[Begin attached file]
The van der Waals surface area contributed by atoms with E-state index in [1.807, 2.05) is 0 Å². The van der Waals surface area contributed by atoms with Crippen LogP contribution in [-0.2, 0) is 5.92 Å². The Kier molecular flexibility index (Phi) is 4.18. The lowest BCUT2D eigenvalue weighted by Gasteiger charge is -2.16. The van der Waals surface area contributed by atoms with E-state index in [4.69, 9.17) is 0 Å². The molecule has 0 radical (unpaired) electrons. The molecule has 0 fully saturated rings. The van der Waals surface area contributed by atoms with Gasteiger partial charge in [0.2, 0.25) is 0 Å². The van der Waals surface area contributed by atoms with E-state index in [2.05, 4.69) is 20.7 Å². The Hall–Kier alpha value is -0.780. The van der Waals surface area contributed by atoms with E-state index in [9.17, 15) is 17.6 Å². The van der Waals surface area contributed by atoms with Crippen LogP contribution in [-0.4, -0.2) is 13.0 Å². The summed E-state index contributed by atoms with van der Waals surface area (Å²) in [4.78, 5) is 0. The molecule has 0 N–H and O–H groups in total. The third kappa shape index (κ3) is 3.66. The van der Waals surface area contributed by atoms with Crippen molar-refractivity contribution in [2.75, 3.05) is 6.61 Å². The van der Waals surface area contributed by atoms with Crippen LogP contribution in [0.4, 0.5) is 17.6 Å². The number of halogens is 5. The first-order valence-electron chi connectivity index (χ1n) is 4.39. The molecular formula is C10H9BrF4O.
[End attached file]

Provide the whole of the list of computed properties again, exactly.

The van der Waals surface area contributed by atoms with E-state index in [1.807, 2.05) is 0 Å². The van der Waals surface area contributed by atoms with Crippen LogP contribution in [-0.2, 0) is 5.92 Å². The Kier molecular flexibility index (Phi) is 4.18. The lowest BCUT2D eigenvalue weighted by Gasteiger charge is -2.16. The van der Waals surface area contributed by atoms with E-state index in [4.69, 9.17) is 0 Å². The molecule has 0 radical (unpaired) electrons. The molecule has 0 fully saturated rings. The van der Waals surface area contributed by atoms with Gasteiger partial charge in [0.2, 0.25) is 0 Å². The van der Waals surface area contributed by atoms with E-state index in [2.05, 4.69) is 20.7 Å². The Hall–Kier alpha value is -0.780. The van der Waals surface area contributed by atoms with E-state index in [9.17, 15) is 17.6 Å². The van der Waals surface area contributed by atoms with Crippen LogP contribution in [-0.4, -0.2) is 13.0 Å². The summed E-state index contributed by atoms with van der Waals surface area (Å²) in [4.78, 5) is 0. The molecule has 0 N–H and O–H groups in total. The third kappa shape index (κ3) is 3.66. The van der Waals surface area contributed by atoms with Crippen molar-refractivity contribution in [2.75, 3.05) is 6.61 Å². The van der Waals surface area contributed by atoms with Crippen LogP contribution in [0.4, 0.5) is 17.6 Å². The number of halogens is 5. The first-order valence-electron chi connectivity index (χ1n) is 4.39. The molecular formula is C10H9BrF4O.